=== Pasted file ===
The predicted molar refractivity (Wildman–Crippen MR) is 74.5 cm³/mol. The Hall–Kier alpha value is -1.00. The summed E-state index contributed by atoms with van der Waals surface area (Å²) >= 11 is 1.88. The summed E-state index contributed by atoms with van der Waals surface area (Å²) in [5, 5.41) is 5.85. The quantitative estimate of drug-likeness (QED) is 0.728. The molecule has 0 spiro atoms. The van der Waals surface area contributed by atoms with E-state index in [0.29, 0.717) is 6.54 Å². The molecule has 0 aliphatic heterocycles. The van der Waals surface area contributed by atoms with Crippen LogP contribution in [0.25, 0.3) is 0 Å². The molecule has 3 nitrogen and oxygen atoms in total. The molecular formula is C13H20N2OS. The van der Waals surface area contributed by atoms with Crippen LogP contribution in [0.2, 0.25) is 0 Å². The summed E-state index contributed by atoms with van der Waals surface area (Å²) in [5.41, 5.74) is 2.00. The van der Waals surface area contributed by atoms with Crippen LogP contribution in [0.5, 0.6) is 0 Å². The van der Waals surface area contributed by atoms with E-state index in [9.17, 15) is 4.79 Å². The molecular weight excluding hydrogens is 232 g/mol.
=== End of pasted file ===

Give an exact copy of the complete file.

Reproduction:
The predicted molar refractivity (Wildman–Crippen MR) is 74.5 cm³/mol. The Hall–Kier alpha value is -1.00. The summed E-state index contributed by atoms with van der Waals surface area (Å²) >= 11 is 1.88. The summed E-state index contributed by atoms with van der Waals surface area (Å²) in [5, 5.41) is 5.85. The quantitative estimate of drug-likeness (QED) is 0.728. The molecule has 0 spiro atoms. The van der Waals surface area contributed by atoms with E-state index in [0.29, 0.717) is 6.54 Å². The molecule has 0 aliphatic heterocycles. The van der Waals surface area contributed by atoms with Crippen LogP contribution in [0.25, 0.3) is 0 Å². The molecule has 3 nitrogen and oxygen atoms in total. The molecular formula is C13H20N2OS. The van der Waals surface area contributed by atoms with Crippen LogP contribution in [0.2, 0.25) is 0 Å². The summed E-state index contributed by atoms with van der Waals surface area (Å²) in [5.41, 5.74) is 2.00. The van der Waals surface area contributed by atoms with Crippen LogP contribution in [0.5, 0.6) is 0 Å². The van der Waals surface area contributed by atoms with E-state index in [9.17, 15) is 4.79 Å². The molecular weight excluding hydrogens is 232 g/mol.